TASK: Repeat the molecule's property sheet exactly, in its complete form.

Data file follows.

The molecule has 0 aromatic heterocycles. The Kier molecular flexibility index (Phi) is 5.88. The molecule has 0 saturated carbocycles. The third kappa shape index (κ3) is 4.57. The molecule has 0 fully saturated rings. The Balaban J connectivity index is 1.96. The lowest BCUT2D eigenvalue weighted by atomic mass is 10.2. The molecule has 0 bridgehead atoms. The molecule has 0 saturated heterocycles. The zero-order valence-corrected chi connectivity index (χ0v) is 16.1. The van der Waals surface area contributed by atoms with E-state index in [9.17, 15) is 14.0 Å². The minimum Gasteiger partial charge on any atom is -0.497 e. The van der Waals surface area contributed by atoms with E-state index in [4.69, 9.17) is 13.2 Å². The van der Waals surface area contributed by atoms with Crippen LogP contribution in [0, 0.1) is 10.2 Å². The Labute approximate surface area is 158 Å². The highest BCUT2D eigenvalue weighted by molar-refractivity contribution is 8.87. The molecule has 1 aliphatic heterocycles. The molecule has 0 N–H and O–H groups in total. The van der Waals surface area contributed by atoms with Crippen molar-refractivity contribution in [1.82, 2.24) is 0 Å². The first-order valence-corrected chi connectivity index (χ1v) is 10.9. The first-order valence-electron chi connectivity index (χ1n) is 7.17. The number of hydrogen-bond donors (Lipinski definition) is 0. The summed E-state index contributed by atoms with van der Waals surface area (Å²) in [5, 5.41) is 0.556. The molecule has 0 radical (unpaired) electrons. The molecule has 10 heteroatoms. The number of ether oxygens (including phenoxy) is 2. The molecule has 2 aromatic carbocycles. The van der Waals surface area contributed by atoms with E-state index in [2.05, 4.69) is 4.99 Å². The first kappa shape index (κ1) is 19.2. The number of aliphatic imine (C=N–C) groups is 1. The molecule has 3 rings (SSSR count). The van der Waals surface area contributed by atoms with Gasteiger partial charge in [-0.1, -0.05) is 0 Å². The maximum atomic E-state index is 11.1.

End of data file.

The molecule has 0 aromatic heterocycles. The Kier molecular flexibility index (Phi) is 5.88. The molecule has 0 saturated carbocycles. The third kappa shape index (κ3) is 4.57. The molecule has 0 fully saturated rings. The Balaban J connectivity index is 1.96. The lowest BCUT2D eigenvalue weighted by atomic mass is 10.2. The molecule has 0 bridgehead atoms. The molecule has 0 saturated heterocycles. The zero-order valence-corrected chi connectivity index (χ0v) is 16.1. The van der Waals surface area contributed by atoms with E-state index in [9.17, 15) is 14.0 Å². The minimum Gasteiger partial charge on any atom is -0.497 e. The van der Waals surface area contributed by atoms with E-state index in [4.69, 9.17) is 13.2 Å². The van der Waals surface area contributed by atoms with Crippen LogP contribution in [0, 0.1) is 10.2 Å². The Labute approximate surface area is 158 Å². The highest BCUT2D eigenvalue weighted by molar-refractivity contribution is 8.87. The molecule has 1 aliphatic heterocycles. The molecule has 0 N–H and O–H groups in total. The van der Waals surface area contributed by atoms with Crippen molar-refractivity contribution in [1.82, 2.24) is 0 Å². The first-order valence-corrected chi connectivity index (χ1v) is 10.9. The first-order valence-electron chi connectivity index (χ1n) is 7.17. The number of hydrogen-bond donors (Lipinski definition) is 0. The summed E-state index contributed by atoms with van der Waals surface area (Å²) in [5, 5.41) is 0.556. The molecule has 0 radical (unpaired) electrons. The molecule has 10 heteroatoms. The number of ether oxygens (including phenoxy) is 2. The molecule has 2 aromatic carbocycles. The van der Waals surface area contributed by atoms with E-state index in [2.05, 4.69) is 4.99 Å². The first kappa shape index (κ1) is 19.2. The number of aliphatic imine (C=N–C) groups is 1. The molecule has 3 rings (SSSR count). The van der Waals surface area contributed by atoms with Gasteiger partial charge in [-0.1, -0.05) is 0 Å². The maximum atomic E-state index is 11.1.